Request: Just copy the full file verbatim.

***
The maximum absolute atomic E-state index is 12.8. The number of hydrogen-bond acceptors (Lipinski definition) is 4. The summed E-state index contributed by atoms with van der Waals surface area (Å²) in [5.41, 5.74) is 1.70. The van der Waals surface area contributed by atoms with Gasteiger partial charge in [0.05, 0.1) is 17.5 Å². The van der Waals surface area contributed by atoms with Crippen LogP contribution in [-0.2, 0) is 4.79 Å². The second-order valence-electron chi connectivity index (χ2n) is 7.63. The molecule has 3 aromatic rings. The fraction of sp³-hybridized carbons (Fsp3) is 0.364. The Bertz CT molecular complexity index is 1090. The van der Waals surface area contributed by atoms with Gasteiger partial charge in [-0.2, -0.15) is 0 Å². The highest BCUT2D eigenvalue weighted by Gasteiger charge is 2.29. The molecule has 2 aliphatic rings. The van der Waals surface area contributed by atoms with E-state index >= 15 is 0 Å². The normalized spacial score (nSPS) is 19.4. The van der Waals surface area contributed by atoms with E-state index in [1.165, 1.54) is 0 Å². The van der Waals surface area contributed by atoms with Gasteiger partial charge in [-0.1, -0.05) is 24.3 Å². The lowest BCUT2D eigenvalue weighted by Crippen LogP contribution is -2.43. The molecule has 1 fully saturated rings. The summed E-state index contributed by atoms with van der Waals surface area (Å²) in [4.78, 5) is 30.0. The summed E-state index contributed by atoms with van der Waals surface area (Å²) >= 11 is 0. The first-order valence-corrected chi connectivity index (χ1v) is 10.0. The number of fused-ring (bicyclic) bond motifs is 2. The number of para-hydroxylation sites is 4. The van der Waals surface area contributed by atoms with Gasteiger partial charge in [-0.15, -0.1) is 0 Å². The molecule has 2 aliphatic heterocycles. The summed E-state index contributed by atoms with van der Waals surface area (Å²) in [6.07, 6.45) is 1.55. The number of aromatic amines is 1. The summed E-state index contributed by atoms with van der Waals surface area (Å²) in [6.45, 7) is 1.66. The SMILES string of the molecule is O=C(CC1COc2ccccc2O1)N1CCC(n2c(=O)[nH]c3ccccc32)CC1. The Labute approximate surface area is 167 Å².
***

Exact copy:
The maximum absolute atomic E-state index is 12.8. The number of hydrogen-bond acceptors (Lipinski definition) is 4. The summed E-state index contributed by atoms with van der Waals surface area (Å²) in [5.41, 5.74) is 1.70. The van der Waals surface area contributed by atoms with Gasteiger partial charge in [0.05, 0.1) is 17.5 Å². The van der Waals surface area contributed by atoms with Crippen LogP contribution in [-0.2, 0) is 4.79 Å². The second-order valence-electron chi connectivity index (χ2n) is 7.63. The molecule has 3 aromatic rings. The fraction of sp³-hybridized carbons (Fsp3) is 0.364. The Bertz CT molecular complexity index is 1090. The van der Waals surface area contributed by atoms with Gasteiger partial charge in [-0.2, -0.15) is 0 Å². The highest BCUT2D eigenvalue weighted by Gasteiger charge is 2.29. The molecule has 2 aliphatic rings. The van der Waals surface area contributed by atoms with E-state index >= 15 is 0 Å². The normalized spacial score (nSPS) is 19.4. The van der Waals surface area contributed by atoms with E-state index in [1.165, 1.54) is 0 Å². The van der Waals surface area contributed by atoms with Gasteiger partial charge in [-0.1, -0.05) is 24.3 Å². The lowest BCUT2D eigenvalue weighted by Crippen LogP contribution is -2.43. The molecule has 1 fully saturated rings. The summed E-state index contributed by atoms with van der Waals surface area (Å²) in [4.78, 5) is 30.0. The summed E-state index contributed by atoms with van der Waals surface area (Å²) >= 11 is 0. The first-order valence-corrected chi connectivity index (χ1v) is 10.0. The number of fused-ring (bicyclic) bond motifs is 2. The number of para-hydroxylation sites is 4. The van der Waals surface area contributed by atoms with Gasteiger partial charge in [-0.15, -0.1) is 0 Å². The molecule has 2 aliphatic heterocycles. The summed E-state index contributed by atoms with van der Waals surface area (Å²) in [6.07, 6.45) is 1.55. The number of aromatic amines is 1. The summed E-state index contributed by atoms with van der Waals surface area (Å²) in [6.45, 7) is 1.66. The SMILES string of the molecule is O=C(CC1COc2ccccc2O1)N1CCC(n2c(=O)[nH]c3ccccc32)CC1. The Labute approximate surface area is 167 Å².